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Professional News
Therapy Is Sometimes a Laughing Matter
Psychiatric News
Volume 43 Number 13 page 5-24
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Robert Nadol, M.D., asks why some comedians experience depression when they are not making people laugh. 

Credit: Joan Arehart-Treichel

It was one of the last sessions of APA's 2008 annual meeting, yet there was a remarkably good turnout. The psychiatrists in attendance had obviously come to get if not the best laugh at the meeting, then certainly the last one.

It was a workshop on humor and psychiatry. "I've been waiting for a session like this for some time," one of them exclaimed.

The session was conducted by Waguih IsHak, M.D., a psychiatrist affiliated with Cedars-Sinai Medical Center in Los Angeles; Anna Bokarius, B.A., a psychiatric researcher at Cedars-Sinai Medical Center; and Ed Dunkelblau, Ph.D., a Northbrook, Ill., psychologist and past president of the Association for Applied and Therapeutic Humor, whose Web site can be accessed at<www.aath.org>.

Dunkelblau told the audience a little joke, and the audience chuckled. Dunkelblau also asked the audience of about 100 psychiatrists how many were good at telling jokes. Only two raised their hands. "No problem," he said. "Humor is a lot more than just telling jokes; it's also about laughter and play."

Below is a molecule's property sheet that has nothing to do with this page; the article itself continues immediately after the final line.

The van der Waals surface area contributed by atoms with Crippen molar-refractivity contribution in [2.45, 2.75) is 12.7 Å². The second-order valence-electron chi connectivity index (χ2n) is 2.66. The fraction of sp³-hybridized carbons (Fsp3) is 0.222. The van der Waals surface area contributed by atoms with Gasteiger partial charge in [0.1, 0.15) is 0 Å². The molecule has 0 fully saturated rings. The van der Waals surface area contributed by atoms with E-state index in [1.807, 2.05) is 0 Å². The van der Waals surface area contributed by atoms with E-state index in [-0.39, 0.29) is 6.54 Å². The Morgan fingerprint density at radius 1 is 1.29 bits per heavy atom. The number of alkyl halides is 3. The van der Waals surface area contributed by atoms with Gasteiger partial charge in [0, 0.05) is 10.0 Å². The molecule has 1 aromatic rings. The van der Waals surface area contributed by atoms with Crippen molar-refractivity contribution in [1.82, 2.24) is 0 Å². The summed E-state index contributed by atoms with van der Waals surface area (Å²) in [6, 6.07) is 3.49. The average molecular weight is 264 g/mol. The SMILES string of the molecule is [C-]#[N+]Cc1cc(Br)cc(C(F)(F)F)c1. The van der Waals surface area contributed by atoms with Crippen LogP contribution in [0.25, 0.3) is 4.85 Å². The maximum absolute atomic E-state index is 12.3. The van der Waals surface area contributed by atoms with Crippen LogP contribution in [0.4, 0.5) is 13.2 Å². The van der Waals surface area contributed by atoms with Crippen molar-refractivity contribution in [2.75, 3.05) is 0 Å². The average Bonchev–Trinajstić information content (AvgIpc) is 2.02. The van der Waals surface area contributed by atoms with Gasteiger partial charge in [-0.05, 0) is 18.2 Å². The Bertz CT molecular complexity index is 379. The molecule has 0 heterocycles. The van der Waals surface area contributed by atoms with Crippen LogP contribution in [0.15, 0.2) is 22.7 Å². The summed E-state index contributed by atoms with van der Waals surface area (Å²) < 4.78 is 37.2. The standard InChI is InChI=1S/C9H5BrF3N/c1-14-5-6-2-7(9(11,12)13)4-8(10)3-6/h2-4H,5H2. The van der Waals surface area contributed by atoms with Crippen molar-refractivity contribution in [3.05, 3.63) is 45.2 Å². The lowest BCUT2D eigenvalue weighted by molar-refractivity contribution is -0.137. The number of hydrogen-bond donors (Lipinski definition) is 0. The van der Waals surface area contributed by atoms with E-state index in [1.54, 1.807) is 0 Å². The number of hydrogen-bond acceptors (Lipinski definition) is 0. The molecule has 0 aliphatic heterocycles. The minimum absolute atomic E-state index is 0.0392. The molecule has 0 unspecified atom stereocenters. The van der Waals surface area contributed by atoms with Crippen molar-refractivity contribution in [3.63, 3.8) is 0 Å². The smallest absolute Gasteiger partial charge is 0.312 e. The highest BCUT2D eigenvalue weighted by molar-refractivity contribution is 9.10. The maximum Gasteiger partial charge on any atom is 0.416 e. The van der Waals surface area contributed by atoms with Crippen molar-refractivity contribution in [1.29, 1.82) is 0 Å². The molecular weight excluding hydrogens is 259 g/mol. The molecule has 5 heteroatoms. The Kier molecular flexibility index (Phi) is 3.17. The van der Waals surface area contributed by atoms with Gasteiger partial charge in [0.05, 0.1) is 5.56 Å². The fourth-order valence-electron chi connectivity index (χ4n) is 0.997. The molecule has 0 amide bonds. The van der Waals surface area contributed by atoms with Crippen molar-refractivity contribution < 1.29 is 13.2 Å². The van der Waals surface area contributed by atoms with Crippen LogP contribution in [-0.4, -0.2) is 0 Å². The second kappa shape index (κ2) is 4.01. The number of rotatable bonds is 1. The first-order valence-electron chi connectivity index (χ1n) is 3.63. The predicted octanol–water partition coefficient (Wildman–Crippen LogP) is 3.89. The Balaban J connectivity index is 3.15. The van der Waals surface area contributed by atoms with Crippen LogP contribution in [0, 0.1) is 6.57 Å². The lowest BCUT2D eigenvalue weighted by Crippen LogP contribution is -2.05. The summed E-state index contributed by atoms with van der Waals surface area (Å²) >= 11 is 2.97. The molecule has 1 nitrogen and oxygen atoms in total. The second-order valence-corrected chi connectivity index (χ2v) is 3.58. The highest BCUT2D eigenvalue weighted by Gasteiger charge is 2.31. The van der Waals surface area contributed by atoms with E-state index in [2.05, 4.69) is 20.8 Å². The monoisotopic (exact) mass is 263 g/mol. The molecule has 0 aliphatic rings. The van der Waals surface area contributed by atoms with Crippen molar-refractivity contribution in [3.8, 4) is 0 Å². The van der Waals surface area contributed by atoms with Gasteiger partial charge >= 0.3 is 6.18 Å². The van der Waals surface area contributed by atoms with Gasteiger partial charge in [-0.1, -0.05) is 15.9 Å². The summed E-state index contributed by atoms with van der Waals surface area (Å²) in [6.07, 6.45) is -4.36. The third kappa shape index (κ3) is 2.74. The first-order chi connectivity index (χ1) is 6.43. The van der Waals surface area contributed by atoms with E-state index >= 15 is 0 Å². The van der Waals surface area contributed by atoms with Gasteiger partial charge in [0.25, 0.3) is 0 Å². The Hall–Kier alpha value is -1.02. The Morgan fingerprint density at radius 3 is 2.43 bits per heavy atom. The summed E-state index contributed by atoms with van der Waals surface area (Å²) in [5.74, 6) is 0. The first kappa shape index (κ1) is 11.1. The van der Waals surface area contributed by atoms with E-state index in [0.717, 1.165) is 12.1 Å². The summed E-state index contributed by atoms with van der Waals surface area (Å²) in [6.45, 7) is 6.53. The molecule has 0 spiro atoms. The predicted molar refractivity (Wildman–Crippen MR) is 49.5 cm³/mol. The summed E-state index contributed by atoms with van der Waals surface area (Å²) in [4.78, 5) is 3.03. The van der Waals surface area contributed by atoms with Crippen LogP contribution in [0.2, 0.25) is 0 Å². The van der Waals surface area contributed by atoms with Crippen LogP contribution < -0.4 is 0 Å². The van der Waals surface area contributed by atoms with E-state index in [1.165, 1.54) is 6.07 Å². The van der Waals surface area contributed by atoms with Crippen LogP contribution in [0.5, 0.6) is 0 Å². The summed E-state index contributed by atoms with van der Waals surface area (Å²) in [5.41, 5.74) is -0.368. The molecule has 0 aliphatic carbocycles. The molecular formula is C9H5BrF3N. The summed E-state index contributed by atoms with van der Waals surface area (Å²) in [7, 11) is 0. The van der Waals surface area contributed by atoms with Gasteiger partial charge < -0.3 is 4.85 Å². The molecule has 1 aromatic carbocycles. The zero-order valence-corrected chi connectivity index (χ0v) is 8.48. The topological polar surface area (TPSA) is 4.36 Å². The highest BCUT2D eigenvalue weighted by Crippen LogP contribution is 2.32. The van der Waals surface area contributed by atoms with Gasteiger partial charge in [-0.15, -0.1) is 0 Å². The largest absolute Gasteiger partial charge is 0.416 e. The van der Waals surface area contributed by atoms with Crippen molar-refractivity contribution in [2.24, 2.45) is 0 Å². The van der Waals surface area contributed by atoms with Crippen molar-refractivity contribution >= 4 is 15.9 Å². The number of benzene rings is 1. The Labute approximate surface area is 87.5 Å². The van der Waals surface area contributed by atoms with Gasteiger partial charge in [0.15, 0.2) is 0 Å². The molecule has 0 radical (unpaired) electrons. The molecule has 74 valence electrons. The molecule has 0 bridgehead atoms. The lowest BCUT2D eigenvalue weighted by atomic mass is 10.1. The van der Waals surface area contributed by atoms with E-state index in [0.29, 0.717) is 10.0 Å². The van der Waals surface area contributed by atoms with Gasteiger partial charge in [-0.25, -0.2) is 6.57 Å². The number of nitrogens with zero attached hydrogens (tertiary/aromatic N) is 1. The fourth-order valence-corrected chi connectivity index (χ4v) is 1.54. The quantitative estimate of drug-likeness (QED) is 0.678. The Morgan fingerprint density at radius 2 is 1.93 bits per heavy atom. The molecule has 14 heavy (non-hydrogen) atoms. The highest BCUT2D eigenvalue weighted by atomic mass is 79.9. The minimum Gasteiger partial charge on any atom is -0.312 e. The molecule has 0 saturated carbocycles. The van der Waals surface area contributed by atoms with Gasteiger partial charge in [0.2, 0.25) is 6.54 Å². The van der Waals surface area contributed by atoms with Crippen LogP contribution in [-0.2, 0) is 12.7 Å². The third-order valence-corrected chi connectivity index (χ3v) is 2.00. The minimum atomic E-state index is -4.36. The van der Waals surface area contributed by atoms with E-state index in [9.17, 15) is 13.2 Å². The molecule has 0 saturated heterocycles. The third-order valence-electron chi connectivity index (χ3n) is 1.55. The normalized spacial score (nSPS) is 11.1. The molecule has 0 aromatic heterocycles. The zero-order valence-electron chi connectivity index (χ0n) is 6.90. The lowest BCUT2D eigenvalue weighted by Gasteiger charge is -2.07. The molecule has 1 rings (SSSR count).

This laughter and play, he said, then generate "mirth or internal good feelings," which in turn have been found to provide (anecdotally or in psychological studies) a plethora of mental and physical benefits: a reduction in stress, anxiety, and depression; an increase in pain tolerance; heightened self-esteem; enhanced creativity and problem solving; improved interpersonal interactions and relationships; a building of group identity; and even an enhancement of memory. "Madison Avenue knows the latter and capitalizes on it," he noted.

Humor, Dunkelblau added, can also "give us ballast and balance during difficult times." And sometimes people use humor to equalize things when they feel threatened by a person in power, he noted. A psychoanalyst in the audience provided an anecdote from his clinical experience that illustrated this point: A well-dressed lawyer arrived for his first session with the analyst. The lawyer saw a nickel on the analyst's couch. The lawyer said to the analyst, "Say, someone left you a tip."